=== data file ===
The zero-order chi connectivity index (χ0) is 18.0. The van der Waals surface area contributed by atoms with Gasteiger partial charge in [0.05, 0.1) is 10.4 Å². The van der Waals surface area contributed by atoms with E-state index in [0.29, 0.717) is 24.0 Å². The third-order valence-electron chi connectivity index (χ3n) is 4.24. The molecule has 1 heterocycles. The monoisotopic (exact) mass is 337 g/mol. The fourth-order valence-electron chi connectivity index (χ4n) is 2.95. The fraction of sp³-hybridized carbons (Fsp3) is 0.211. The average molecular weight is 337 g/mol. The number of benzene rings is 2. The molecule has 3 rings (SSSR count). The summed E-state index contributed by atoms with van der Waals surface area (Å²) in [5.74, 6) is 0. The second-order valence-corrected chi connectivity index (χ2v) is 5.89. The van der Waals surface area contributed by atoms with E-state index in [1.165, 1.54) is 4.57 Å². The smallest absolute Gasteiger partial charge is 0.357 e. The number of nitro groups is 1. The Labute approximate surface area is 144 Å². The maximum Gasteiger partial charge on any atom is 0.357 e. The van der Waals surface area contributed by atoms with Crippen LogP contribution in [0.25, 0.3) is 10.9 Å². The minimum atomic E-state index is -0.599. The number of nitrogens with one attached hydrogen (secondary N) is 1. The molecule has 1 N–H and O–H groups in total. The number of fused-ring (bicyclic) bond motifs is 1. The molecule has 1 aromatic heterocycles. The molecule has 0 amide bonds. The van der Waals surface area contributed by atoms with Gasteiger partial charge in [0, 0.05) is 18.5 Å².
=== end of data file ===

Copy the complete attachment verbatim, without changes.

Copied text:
The zero-order chi connectivity index (χ0) is 18.0. The van der Waals surface area contributed by atoms with Gasteiger partial charge in [0.05, 0.1) is 10.4 Å². The van der Waals surface area contributed by atoms with E-state index in [0.29, 0.717) is 24.0 Å². The third-order valence-electron chi connectivity index (χ3n) is 4.24. The molecule has 1 heterocycles. The monoisotopic (exact) mass is 337 g/mol. The fourth-order valence-electron chi connectivity index (χ4n) is 2.95. The fraction of sp³-hybridized carbons (Fsp3) is 0.211. The average molecular weight is 337 g/mol. The number of benzene rings is 2. The molecule has 3 rings (SSSR count). The summed E-state index contributed by atoms with van der Waals surface area (Å²) in [5.74, 6) is 0. The second-order valence-corrected chi connectivity index (χ2v) is 5.89. The van der Waals surface area contributed by atoms with E-state index in [1.165, 1.54) is 4.57 Å². The smallest absolute Gasteiger partial charge is 0.357 e. The number of nitro groups is 1. The Labute approximate surface area is 144 Å². The maximum Gasteiger partial charge on any atom is 0.357 e. The van der Waals surface area contributed by atoms with Crippen LogP contribution in [0.25, 0.3) is 10.9 Å². The minimum atomic E-state index is -0.599. The number of nitrogens with one attached hydrogen (secondary N) is 1. The molecule has 1 N–H and O–H groups in total. The number of fused-ring (bicyclic) bond motifs is 1. The molecule has 1 aromatic heterocycles. The molecule has 0 amide bonds. The van der Waals surface area contributed by atoms with Gasteiger partial charge in [0, 0.05) is 18.5 Å².